Let’s carry our tampons and pads without shame or secrecy! Blogger Karly Charrington, explains why she is not going to hide tampons anymore.
It was recently revealed in presenter Maya Jama’s podcast, ‘When Life Gives You Melons’, that 51% of women hide their tampons in their bags, 44% use pockets or sleeves and 10% hide them in their bra. ONLY 7% choose not to hide them. Worryingly, 15% of women won’t change their tampon at work at all to avoid embarrassment. These stats show that there is still very much a taboo around periods and how dangerous this taboo is. Blogger Karly Charrington has decided she no longer wants to hide her tampons and is going to carry them with pride, will you do the same?
Getting my tampon to the toilet…
“I pick up my cream coloured handbag and slope away from my desk. Hands in the James Bond gun position and back against the door frame, I move around the corner. The coast is clear, so I proceed to make my way through the corridor. Finally, I have reached my destination without being seen.
Surprisingly, all these efforts are not in order to transport the crown jewels for the Queen but a solitary tampon to the office toilet. I may be speaking alone here but I have an innate concern within me that no one should see or know that I am about to change my tampon.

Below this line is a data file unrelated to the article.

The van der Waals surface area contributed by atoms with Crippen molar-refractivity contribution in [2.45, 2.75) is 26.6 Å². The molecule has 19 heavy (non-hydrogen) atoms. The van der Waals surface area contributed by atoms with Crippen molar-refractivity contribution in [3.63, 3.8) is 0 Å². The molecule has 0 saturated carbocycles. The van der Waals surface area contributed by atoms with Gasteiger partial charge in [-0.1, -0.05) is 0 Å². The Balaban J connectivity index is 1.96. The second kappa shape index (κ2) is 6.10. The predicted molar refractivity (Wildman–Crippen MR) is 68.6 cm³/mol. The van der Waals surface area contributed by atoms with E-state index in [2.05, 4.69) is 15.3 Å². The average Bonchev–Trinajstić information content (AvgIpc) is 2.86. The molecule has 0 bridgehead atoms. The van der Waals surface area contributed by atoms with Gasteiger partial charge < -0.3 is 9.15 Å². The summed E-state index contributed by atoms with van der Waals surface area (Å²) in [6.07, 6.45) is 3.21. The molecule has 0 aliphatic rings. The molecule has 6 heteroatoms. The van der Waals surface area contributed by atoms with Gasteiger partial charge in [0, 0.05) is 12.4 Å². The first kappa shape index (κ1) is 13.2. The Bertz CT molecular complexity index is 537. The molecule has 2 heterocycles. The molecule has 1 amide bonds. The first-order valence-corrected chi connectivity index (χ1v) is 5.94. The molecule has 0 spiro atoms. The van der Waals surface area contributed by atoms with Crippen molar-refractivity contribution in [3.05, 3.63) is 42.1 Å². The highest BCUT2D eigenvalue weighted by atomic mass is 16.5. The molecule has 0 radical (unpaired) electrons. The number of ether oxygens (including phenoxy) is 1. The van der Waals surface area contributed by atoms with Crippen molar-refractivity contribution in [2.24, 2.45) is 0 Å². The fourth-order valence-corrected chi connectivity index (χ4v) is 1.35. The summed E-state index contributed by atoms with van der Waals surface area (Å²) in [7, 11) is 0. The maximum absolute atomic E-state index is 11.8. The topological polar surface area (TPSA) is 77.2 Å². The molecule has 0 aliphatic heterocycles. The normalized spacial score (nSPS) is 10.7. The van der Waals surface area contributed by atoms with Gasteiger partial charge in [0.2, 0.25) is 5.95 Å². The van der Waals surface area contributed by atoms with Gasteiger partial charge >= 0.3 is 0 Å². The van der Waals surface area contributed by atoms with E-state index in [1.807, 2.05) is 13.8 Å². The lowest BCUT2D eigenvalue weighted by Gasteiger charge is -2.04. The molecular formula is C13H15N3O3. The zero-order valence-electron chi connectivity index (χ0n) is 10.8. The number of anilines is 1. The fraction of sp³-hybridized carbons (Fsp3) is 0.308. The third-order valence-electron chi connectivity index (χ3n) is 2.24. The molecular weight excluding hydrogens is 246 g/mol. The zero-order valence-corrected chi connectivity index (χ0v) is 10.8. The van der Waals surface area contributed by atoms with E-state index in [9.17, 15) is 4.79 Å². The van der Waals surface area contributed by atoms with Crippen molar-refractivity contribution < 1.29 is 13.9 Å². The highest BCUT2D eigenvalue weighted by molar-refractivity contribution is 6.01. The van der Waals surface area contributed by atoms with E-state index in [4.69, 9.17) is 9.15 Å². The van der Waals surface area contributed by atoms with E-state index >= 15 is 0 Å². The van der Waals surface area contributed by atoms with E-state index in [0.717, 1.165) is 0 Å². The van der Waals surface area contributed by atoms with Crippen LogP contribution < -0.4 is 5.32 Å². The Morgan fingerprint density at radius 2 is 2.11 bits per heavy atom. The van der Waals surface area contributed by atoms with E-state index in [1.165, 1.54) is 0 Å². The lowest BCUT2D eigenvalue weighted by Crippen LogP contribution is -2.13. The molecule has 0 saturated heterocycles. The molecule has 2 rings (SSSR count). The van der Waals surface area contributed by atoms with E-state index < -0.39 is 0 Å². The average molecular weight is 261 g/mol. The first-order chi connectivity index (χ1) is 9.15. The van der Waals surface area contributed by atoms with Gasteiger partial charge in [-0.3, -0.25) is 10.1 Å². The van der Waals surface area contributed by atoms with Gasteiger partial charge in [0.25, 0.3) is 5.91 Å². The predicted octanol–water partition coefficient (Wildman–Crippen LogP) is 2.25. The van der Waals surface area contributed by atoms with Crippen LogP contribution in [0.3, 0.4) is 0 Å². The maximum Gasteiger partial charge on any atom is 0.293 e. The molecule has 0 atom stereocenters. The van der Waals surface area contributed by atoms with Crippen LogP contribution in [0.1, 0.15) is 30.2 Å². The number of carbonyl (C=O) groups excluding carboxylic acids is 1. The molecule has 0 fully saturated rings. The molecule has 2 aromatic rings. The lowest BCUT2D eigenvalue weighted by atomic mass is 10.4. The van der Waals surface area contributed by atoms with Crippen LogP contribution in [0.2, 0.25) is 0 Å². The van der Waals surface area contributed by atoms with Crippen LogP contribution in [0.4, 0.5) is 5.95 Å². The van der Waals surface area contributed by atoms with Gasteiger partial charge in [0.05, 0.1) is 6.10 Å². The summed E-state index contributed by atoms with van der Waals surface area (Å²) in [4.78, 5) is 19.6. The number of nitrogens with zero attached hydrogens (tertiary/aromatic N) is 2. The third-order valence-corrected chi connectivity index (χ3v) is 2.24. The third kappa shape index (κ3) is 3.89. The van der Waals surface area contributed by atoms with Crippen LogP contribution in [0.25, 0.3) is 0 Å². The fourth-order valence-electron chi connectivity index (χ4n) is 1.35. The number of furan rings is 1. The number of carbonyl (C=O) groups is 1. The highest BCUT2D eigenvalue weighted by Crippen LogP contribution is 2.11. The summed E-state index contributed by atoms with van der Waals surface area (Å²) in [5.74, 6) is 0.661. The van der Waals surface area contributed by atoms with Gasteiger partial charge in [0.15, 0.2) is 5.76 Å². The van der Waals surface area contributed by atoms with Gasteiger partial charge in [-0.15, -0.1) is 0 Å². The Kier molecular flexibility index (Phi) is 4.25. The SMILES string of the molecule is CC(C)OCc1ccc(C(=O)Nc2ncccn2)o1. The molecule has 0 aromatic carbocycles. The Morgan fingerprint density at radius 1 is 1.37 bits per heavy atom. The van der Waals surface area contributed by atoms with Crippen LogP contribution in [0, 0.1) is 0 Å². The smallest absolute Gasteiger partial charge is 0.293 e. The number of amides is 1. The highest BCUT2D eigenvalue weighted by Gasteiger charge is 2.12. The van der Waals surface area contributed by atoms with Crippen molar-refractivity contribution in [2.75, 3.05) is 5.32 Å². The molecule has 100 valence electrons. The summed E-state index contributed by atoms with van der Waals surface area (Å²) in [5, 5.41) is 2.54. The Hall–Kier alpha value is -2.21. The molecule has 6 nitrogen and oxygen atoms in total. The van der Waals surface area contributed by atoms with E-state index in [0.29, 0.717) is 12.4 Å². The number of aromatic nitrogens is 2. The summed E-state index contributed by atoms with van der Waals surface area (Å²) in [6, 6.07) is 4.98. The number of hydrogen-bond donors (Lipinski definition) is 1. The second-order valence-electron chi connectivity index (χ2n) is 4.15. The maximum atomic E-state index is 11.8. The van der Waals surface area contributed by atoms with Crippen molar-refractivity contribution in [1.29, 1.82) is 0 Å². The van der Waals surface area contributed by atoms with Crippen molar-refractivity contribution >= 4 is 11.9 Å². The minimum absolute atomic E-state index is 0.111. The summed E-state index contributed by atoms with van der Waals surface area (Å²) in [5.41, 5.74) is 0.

Why do I feel embarrassed carrying a tampon?
Something that may have caused this embarrassed feeling could have started back in school. I remember the day we were gathered in a room to watch a strange cartoon in sex education. With the mention of periods and the butterfly-like imagery of the uterus, instantly generating sniggering from people in the room. From that day on if a tampon fell out of my school bag, I would feel mortified.
For years, I have been timing tampon changes to match lunchtimes as I am leaving the office. This is so I don’t arouse any suspicion around why I’m taking my handbag to the toilet. I have recently realised that if I were to boldly strut along the corridor of the office, tampon in hand, I suspect that no one would bat an eyelid. If indeed, they did see a discreetly wrapped object in my hand, they would not utter a word.
I’m pledging to change
I think tampons should be designed to be seen. Many of them already have bright colour wrappers.
Personally, I am not going to skulk around any longer. I decree that from here on out I am going to carry my tampons with pride! The next time one of my work wives sends me an awkward text asking if I have a spare tampon, I will shoot up from my desk and bellow “Yes, I have a tampon”!
Ok, maybe I am going a bit too far. But without shoving a tampon up your boss’s nose, I say, we should abolish this worry. We should be confident enough to hold a tampon in our hands. The words ‘period’ and ‘tampon’ have a connotation (thanks to an outdated taboo) that make us feel like we should say them in a hushed tone. But how is this tool of the tampon any different to a plaster that you use to cover a bleeding wound? We wouldn’t feel embarrassed to be seen holding a plaster.
Whatever the reason is for this tampon secrecy, we should feel free and confident and I hope you will join me in not hiding my tampons anymore! Let’s carry out tampons with pride. Are you with me?